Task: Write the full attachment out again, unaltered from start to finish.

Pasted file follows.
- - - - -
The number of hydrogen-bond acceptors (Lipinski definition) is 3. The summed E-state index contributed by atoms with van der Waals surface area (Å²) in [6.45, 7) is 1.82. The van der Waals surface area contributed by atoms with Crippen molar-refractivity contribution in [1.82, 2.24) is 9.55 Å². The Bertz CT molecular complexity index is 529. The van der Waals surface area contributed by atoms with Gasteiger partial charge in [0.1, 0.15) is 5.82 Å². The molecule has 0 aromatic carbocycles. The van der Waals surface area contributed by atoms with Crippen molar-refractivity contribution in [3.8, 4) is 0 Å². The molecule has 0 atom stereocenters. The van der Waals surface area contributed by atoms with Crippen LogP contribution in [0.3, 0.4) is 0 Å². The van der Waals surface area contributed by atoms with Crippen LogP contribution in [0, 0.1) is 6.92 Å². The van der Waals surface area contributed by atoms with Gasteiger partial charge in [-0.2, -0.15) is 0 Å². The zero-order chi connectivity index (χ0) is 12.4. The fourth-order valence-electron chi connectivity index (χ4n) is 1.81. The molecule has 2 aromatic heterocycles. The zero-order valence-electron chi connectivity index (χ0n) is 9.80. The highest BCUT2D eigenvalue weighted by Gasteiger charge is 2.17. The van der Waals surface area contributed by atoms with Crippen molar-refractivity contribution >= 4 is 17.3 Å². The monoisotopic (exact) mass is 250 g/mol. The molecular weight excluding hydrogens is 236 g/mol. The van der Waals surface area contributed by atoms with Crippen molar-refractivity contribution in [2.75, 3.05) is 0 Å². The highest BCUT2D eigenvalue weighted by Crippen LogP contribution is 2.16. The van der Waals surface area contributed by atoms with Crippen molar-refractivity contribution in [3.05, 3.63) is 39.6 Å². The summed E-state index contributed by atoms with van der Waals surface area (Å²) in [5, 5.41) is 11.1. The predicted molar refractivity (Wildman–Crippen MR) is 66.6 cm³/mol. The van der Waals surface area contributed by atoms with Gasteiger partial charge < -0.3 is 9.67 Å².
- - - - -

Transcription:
The number of hydrogen-bond acceptors (Lipinski definition) is 3. The summed E-state index contributed by atoms with van der Waals surface area (Å²) in [6.45, 7) is 1.82. The van der Waals surface area contributed by atoms with Crippen molar-refractivity contribution in [1.82, 2.24) is 9.55 Å². The Bertz CT molecular complexity index is 529. The van der Waals surface area contributed by atoms with Gasteiger partial charge in [0.1, 0.15) is 5.82 Å². The molecule has 0 aromatic carbocycles. The van der Waals surface area contributed by atoms with Crippen molar-refractivity contribution in [3.8, 4) is 0 Å². The molecule has 0 atom stereocenters. The van der Waals surface area contributed by atoms with Crippen LogP contribution in [0.3, 0.4) is 0 Å². The van der Waals surface area contributed by atoms with Crippen LogP contribution in [0, 0.1) is 6.92 Å². The van der Waals surface area contributed by atoms with Gasteiger partial charge in [-0.2, -0.15) is 0 Å². The zero-order chi connectivity index (χ0) is 12.4. The fourth-order valence-electron chi connectivity index (χ4n) is 1.81. The molecule has 2 aromatic heterocycles. The zero-order valence-electron chi connectivity index (χ0n) is 9.80. The highest BCUT2D eigenvalue weighted by Gasteiger charge is 2.17. The van der Waals surface area contributed by atoms with Crippen molar-refractivity contribution >= 4 is 17.3 Å². The monoisotopic (exact) mass is 250 g/mol. The molecular weight excluding hydrogens is 236 g/mol. The van der Waals surface area contributed by atoms with Crippen molar-refractivity contribution in [2.75, 3.05) is 0 Å². The highest BCUT2D eigenvalue weighted by Crippen LogP contribution is 2.16. The van der Waals surface area contributed by atoms with Crippen molar-refractivity contribution in [3.05, 3.63) is 39.6 Å². The summed E-state index contributed by atoms with van der Waals surface area (Å²) in [5, 5.41) is 11.1. The predicted molar refractivity (Wildman–Crippen MR) is 66.6 cm³/mol. The van der Waals surface area contributed by atoms with Gasteiger partial charge < -0.3 is 9.67 Å².